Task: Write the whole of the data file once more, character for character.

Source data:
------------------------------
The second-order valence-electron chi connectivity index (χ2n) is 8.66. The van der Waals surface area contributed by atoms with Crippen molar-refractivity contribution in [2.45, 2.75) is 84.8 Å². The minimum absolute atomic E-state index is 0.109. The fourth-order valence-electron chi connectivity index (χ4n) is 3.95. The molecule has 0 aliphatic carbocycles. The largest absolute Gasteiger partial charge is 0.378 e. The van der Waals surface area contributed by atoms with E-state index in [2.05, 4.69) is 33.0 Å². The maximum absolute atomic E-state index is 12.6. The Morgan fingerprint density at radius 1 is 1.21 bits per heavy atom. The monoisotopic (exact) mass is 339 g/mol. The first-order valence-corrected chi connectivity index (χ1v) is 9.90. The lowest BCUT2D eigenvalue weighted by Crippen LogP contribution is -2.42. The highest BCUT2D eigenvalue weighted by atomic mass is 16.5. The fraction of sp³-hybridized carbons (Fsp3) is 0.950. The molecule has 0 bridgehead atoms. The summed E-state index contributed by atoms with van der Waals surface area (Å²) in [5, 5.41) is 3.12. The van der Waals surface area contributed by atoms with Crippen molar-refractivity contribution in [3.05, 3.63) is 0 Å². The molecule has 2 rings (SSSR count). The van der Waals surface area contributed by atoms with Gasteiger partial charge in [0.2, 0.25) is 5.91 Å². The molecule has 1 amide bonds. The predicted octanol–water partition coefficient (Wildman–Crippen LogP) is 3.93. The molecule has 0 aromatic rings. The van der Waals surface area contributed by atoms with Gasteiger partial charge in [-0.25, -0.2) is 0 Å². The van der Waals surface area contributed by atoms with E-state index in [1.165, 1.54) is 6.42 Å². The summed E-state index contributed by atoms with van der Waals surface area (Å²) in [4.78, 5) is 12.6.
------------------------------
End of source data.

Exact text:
The second-order valence-electron chi connectivity index (χ2n) is 8.66. The van der Waals surface area contributed by atoms with Crippen molar-refractivity contribution in [2.45, 2.75) is 84.8 Å². The minimum absolute atomic E-state index is 0.109. The fourth-order valence-electron chi connectivity index (χ4n) is 3.95. The molecule has 0 aliphatic carbocycles. The largest absolute Gasteiger partial charge is 0.378 e. The van der Waals surface area contributed by atoms with E-state index in [2.05, 4.69) is 33.0 Å². The maximum absolute atomic E-state index is 12.6. The Morgan fingerprint density at radius 1 is 1.21 bits per heavy atom. The monoisotopic (exact) mass is 339 g/mol. The first-order valence-corrected chi connectivity index (χ1v) is 9.90. The lowest BCUT2D eigenvalue weighted by Crippen LogP contribution is -2.42. The highest BCUT2D eigenvalue weighted by atomic mass is 16.5. The fraction of sp³-hybridized carbons (Fsp3) is 0.950. The molecule has 0 bridgehead atoms. The summed E-state index contributed by atoms with van der Waals surface area (Å²) in [5, 5.41) is 3.12. The van der Waals surface area contributed by atoms with Crippen molar-refractivity contribution in [3.05, 3.63) is 0 Å². The molecule has 2 rings (SSSR count). The van der Waals surface area contributed by atoms with Gasteiger partial charge in [0.2, 0.25) is 5.91 Å². The molecule has 1 amide bonds. The predicted octanol–water partition coefficient (Wildman–Crippen LogP) is 3.93. The molecule has 0 aromatic rings. The van der Waals surface area contributed by atoms with Gasteiger partial charge in [-0.25, -0.2) is 0 Å². The van der Waals surface area contributed by atoms with E-state index in [1.165, 1.54) is 6.42 Å². The summed E-state index contributed by atoms with van der Waals surface area (Å²) in [4.78, 5) is 12.6.